Implementing Simple Futures with Coroutines

Instead of return, a coroutine uses co_return returning its result. In this post, I want to implement a simple coroutine using co_return.

Read more
Views: 14547

Synchronized Output Streams with C++20

What happens when you write without synchronization to std::cout? You get a mess. With C++20, this should not be anymore.

Read more
Views: 10034

The Five (Seven) Winners of my C++20 book are:

Last week, I launched a quiz. The price was it to win one of the five vouchers for my book "C++20".

Read more
Views: 3040

An Improved Thread with C++20

std::jthread stands for joining thread. In addition to std::thread (C++11), std::jthread automatically joins in its destructor and can cooperatively be interrupted. Read in this post to know why std::jthread should be your first choice.

Read more
Views: 55388

Resolving C/C++ Concurrency Bugs More Efficiently with Time Travel Debugging

I'm happy to announce a guest post about Time Travel Debugging with UDB. At the end of the post, I have a bonus.

Read more
Views: 8380

Cooperative Interruption of a Thread in C++20

A typical question in my C++ seminars is: Can A  thread be killed?. Before C++20, my answer is no. With C++20, you can ask a thread politely for its interruption.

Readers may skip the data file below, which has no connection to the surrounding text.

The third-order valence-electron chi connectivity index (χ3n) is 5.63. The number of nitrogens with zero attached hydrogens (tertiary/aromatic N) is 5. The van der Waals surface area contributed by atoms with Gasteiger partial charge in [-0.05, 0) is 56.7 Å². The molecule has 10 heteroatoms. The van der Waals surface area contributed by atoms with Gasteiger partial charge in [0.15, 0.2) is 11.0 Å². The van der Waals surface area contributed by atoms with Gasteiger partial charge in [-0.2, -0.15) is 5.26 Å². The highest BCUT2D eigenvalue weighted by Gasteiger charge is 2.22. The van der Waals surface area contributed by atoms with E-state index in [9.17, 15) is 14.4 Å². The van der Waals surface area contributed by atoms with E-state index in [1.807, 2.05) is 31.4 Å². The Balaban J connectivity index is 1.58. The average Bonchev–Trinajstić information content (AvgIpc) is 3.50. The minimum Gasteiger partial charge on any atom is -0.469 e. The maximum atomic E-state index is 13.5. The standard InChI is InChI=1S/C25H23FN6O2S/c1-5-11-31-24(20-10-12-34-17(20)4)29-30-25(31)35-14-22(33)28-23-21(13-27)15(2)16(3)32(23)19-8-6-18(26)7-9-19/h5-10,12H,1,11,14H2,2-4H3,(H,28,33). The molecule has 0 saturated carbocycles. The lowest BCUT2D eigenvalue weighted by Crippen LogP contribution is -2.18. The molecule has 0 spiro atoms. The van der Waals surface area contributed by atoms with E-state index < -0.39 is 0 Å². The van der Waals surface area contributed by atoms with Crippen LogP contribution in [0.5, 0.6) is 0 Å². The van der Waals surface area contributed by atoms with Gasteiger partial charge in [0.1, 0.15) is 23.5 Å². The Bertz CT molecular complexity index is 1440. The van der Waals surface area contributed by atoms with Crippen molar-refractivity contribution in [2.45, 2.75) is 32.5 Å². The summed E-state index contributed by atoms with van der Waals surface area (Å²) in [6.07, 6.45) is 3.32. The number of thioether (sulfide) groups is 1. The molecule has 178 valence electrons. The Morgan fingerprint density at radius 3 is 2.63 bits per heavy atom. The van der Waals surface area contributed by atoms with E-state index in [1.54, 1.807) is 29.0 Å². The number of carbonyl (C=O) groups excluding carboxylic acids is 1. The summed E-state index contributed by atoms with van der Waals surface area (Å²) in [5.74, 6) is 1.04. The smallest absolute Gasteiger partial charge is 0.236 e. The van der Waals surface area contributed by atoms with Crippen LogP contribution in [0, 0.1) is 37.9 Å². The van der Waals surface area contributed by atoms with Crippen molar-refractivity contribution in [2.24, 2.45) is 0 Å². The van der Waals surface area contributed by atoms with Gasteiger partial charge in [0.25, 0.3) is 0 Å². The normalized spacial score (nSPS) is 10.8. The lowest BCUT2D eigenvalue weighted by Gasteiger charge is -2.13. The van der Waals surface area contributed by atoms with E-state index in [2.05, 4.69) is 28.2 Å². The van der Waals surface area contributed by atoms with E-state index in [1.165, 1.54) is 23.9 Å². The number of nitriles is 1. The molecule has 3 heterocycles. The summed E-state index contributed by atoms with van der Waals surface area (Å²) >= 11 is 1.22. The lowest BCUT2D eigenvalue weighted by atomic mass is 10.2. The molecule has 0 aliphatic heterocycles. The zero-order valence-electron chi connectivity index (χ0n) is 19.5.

Read more
Views: 7993

Five Vouchers to win for my book "C++20"

I give away five vouchers for my book "C++20". In return, I have a question about the Big Four: concepts, ranges, coroutines, and modules. Which feature excites your most and why?

Read more
Views: 4463

Barriers and Atomic Smart Pointers in C++20

In my last post, I introduced latches in C++20. A latch enables its threads to wait until a counter becomes zero. Additionally, to a latch, its big sibling barrier can be used more than once. Today, I write about barriers and present atomic smart pointers.

Read more
Views: 8561

Latches in C++20

Latches and barriers are coordination types that enable some threads to wait until a counter becomes zero. You can use a std::latch only once, but you can use a std::barrier more than once. Today, I have a closer look at latches.

Read more
Views: 69346

Semaphores in C++20

Semaphores are a synchronization mechanism used to control concurrent access to a shared resource. They also allow it to play ping-pong.

Read more
Views: 45152

My Newest E-Books

Course: Modern C++ Concurrency in Practice

Course: C++ Standard Library including C++14 & C++17

Course: Embedded Programming with Modern C++

Course: Generic Programming (Templates)

Course: C++ Fundamentals for Professionals

Interactive Course: The All-in-One Guide to C++20

Subscribe to the newsletter (+ pdf bundle)

Blog archive

Source Code

Visitors

Today 6317

Yesterday 7646

Week 39612

Month 106278

All 7374118

Currently are 176 guests and no members online

Kubik-Rubik Joomla! Extensions

Latest comments